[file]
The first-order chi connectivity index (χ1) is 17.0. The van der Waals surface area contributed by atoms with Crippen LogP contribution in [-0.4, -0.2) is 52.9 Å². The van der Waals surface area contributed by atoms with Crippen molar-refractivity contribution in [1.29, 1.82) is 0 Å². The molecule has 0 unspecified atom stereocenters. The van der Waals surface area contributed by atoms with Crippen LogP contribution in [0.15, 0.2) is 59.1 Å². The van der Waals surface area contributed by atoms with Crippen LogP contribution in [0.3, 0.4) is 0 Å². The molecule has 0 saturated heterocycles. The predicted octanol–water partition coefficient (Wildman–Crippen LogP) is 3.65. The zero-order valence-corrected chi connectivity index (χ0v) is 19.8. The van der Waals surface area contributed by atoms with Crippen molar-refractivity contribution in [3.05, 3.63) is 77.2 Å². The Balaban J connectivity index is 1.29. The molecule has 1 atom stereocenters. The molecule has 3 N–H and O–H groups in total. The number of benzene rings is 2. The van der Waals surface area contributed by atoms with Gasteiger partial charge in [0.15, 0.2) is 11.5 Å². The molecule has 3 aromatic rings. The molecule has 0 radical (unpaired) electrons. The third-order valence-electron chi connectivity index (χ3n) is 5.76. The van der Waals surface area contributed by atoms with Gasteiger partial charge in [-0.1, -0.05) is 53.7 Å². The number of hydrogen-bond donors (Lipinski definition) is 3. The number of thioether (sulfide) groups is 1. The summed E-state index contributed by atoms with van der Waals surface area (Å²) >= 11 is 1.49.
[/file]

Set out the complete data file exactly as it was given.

The first-order chi connectivity index (χ1) is 17.0. The van der Waals surface area contributed by atoms with Crippen LogP contribution in [-0.4, -0.2) is 52.9 Å². The van der Waals surface area contributed by atoms with Crippen molar-refractivity contribution in [1.29, 1.82) is 0 Å². The molecule has 0 unspecified atom stereocenters. The van der Waals surface area contributed by atoms with Crippen LogP contribution in [0.15, 0.2) is 59.1 Å². The van der Waals surface area contributed by atoms with Crippen LogP contribution in [0.3, 0.4) is 0 Å². The molecule has 0 saturated heterocycles. The predicted octanol–water partition coefficient (Wildman–Crippen LogP) is 3.65. The zero-order valence-corrected chi connectivity index (χ0v) is 19.8. The van der Waals surface area contributed by atoms with Crippen molar-refractivity contribution in [3.05, 3.63) is 77.2 Å². The Balaban J connectivity index is 1.29. The molecule has 1 atom stereocenters. The molecule has 3 N–H and O–H groups in total. The number of benzene rings is 2. The van der Waals surface area contributed by atoms with Gasteiger partial charge in [0.15, 0.2) is 11.5 Å². The molecule has 3 aromatic rings. The molecule has 0 radical (unpaired) electrons. The third-order valence-electron chi connectivity index (χ3n) is 5.76. The van der Waals surface area contributed by atoms with Gasteiger partial charge in [-0.1, -0.05) is 53.7 Å². The number of hydrogen-bond donors (Lipinski definition) is 3. The number of thioether (sulfide) groups is 1. The summed E-state index contributed by atoms with van der Waals surface area (Å²) >= 11 is 1.49.